Interim Finance Minister Shamshad Akhtar said on Friday there were “some signs” of economic recovery “even if they were just starting”.
Addressing a press conference in Islamabad alongside other federal ministers, she said that while the interim set-up had inherited a set of challenges after coming into power, it was not worried and was “dealing” with them.
Akhtar said that the government was trying to manage the country’s challenges prudently by controlling expenditures and enhancing revenue. “Through this, the situation will improve.”
“So if you review macroeconomic indicators, you will see some improvement. There are some signs of economic recovery even if it’s just starting.”
The minister said that the Consumer Price Index (CPI) had shown a decline from May figures, down from 38 per cent to 27pc. “This is a very important indicator that (shows) that we have come out of difficulty,” she said, hoping that there would be stability in prices going forward.
Akhtar said that the country’s productive sectors had also seen some improvement. “By productive sector, I mean the agriculture sector. In this agriculture sector, we hope that our results will be good: whether its got to do with major crops or minor crops. Improved agriculture results will also improve our growth prospects.”
She said that while some people complained about the difficulties being faced by industries, the government had examined the data which showed that there was some improvement in some productive sectors.
“As activity is picking up, the situation of industries is also improving.”
The minister said that the services sector, which she described as being “vibrant” at the moment, was linked to all other sectors.
Talking about the central bank’s decision to maintain the key policy rate, Akhtar said that the move would also bring “improvement” as the cost of borrowing of industries would fall.
She said that the government had spoken to international donors. She said that she had spoken to the World Bank (WB) and the government was trying that the cumulative assistance comes up to $2 billion.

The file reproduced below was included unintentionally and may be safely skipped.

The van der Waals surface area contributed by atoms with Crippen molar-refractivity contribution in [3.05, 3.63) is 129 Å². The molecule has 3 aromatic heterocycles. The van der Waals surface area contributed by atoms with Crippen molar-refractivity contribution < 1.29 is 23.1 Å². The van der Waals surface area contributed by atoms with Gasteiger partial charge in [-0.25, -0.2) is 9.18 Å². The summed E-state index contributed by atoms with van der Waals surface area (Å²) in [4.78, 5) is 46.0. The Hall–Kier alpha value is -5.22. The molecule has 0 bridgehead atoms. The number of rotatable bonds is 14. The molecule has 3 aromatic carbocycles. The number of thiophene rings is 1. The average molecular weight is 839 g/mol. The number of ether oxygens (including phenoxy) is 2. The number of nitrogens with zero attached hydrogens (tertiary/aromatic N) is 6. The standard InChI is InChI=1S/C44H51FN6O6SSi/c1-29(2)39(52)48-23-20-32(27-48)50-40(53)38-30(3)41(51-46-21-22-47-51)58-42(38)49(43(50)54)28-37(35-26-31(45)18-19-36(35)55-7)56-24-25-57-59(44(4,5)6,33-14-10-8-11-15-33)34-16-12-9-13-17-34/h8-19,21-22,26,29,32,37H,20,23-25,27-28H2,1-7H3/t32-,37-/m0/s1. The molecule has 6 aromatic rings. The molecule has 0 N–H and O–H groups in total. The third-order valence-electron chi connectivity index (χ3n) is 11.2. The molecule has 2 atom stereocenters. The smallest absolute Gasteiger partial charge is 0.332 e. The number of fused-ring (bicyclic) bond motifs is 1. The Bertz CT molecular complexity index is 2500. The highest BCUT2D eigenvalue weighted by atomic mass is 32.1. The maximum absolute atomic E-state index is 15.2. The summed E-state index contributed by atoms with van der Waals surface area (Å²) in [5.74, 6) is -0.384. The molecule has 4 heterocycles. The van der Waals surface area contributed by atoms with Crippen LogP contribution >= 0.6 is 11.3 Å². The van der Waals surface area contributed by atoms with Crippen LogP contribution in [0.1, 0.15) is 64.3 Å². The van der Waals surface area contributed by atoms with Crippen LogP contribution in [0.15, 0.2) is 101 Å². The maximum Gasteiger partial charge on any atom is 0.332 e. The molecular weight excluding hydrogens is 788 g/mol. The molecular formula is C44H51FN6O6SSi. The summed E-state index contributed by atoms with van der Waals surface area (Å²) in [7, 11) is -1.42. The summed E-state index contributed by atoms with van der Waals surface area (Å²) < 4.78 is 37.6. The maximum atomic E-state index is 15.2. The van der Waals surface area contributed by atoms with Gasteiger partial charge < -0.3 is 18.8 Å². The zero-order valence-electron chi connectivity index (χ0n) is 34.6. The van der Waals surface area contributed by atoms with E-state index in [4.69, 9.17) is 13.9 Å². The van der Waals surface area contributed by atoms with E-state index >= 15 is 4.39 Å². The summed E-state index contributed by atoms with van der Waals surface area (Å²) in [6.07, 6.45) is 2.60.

“Our focus is working on activities which will help our people and build confidence in Pakistan’s economy so that foreign direct investment comes into the country.”
She said that the government and the Special Investment Facilitation Council (SIFC) were taking certain steps in this regard. She said that the economy would enter “self-sustaining growth” if issues relating to foreign direct investment were removed.
She said that the country’s foreign exchange reserves were “stable” even if they weren’t very high. “According to our outflow and inflow, it is quite stable in my view.”
She also commented on the government’s crackdown against exchange companies, saying that it had resulted in the rupee stabilising to “some extent”.
“And this stability came without any intervention from banks,” she said, terming it to be a “positive” development. Akhtar said that the government was working tirelessly, the results of which would become apparent “in due course”.
Govt to stagger quarterly adjustments in power bills
Meanwhile, Power Minister Muhammad Ali said the government has decided to stagger quarterly adjustments — spread over three months — in power bills to provide relief to consumers. Similar relief measures would also be provided in the payment of the base electricity tariff in Karachi.
He also noted that the government’s crackdown on electricity theft across the country was yielding good results.
Earlier this month, the interim set-up launched a “full force” crackdown against electricity theft across the country to tame multiplying technical and commercial losses being faced by the power distribution companies.
The decision was taken after hundreds of people across the country took to the streets against inflated electricity bills.
During the press conference today, Ali said: “Billing has increased and we are seeing recovery as our collection has gotten better. This proves that power theft was prevalent in Pakistan over the past several years but attention wasn’t paid to it.”
He said the government crackdown would continue and a control room for this purpose had been established in the power division as well.
“We are working with all the law enforcement agencies on the district level and the pace of the process will be fastened,” the minister promised.
Along with theft, Ali highlighted, the government was also working on bringing improvement in the management and governance of electricity distribution companies. “We have started working on the boards and may even change their CEOs.”
Separately, the government was also exploring three options to improve the performance of discos. These included working with the World Bank for long-term concessions and privatising the companies.
“We are looking at all three options and we will work on the best one.”
Talking about the mounting circular debt, the minister highlighted that the power and gas sector in Pakistan was suffering losses worth billions and blamed the lack of management by the previous government for it.
However, Ali assured that the government was trying to come up with a solution, one of which was to extract fuel and gas inside the country. “We are changing policies so that our reliance on other countries is reduced,” he added.